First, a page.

I don’t watch TV regularly, but, every now and then, I watch clips of The Tonight Show starring Jimmy Fallon. Out of the many hilarious segments this show has to offer, one that caught my attention recently is the Wheel of Impressions. Here is the clip:
I was watching this at work during a break, so I couldn’t laugh out loud (We have an open office space much like Google does) but had a huge grin on my face.
“Wow! That Johnny Carson impression was awesome!” I cheered inside.
The Michael Caine impression was also fun. I thought Kevin Spacey definitely one-upped Jimmy Fallon on this one. Would you agree?
Now, if you responded at all to my question just now, let me ask you another question:
How did you make that judgment?
Whether you think Kevin Spacey did a better job at impersonating Michael Caine or Jimmy Fallon did, you implicitly appealed to some standard outside of both of them, didn’t you? You perhaps had a mental “video clip” of Caine (something like this, perhaps?), with his accent and other idiosyncrasies, and, insofar as the impersonation by one of the two contenders conformed more closely to Caine himself, you considered him “better”. In other words, Michael Caine is the objective standard. In fact, if Caine didn’t exist, how would we go about judging whether Spacey’s impersonation was better or worse than that of Fallon?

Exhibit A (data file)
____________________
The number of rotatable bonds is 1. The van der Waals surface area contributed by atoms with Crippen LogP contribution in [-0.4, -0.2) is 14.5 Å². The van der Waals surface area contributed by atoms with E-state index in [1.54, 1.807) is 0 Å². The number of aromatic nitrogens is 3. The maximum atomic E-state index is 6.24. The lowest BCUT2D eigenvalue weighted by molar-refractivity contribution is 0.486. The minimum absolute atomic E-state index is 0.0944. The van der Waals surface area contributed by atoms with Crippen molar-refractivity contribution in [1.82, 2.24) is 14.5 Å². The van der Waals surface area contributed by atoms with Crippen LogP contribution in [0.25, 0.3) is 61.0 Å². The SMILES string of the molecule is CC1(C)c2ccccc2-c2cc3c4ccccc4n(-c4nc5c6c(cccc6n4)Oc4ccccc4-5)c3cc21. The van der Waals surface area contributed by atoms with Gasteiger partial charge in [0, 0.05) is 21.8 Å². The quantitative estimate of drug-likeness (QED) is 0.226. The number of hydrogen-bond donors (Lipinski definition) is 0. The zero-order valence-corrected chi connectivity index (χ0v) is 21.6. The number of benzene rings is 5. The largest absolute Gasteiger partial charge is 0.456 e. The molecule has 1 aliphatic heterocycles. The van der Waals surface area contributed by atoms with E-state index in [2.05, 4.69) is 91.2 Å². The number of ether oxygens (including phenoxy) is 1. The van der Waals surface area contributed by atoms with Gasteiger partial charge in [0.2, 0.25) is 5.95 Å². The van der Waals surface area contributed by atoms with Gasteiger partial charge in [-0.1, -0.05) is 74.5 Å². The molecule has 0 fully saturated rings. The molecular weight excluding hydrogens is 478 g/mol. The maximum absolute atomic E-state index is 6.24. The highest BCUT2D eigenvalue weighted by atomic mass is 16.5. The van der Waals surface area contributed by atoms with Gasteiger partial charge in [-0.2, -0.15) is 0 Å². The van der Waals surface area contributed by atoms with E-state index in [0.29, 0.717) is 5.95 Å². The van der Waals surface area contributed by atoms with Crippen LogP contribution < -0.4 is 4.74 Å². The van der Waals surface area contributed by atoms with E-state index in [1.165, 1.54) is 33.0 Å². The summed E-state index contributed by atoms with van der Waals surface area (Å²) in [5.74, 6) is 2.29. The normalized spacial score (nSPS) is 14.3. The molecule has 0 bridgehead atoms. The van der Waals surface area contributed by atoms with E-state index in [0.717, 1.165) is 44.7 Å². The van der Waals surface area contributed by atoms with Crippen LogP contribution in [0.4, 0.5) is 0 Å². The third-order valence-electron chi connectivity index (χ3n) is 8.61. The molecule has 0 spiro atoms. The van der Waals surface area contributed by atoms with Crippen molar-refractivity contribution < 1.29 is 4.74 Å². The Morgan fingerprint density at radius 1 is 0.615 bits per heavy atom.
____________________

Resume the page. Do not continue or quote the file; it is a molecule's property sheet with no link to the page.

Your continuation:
It is the same way with morality. When we say helping the poor is good and killing Yazidis is evil, what is the standard by which we make the value judgments?
Whatever it is, you will have to pin morality on something – it has to be grounded. Otherwise, we would be hard pressed to make any sort of moral pronouncements.
In a future post, I will address which of the aforementioned candidates makes best sense of objective morality and why.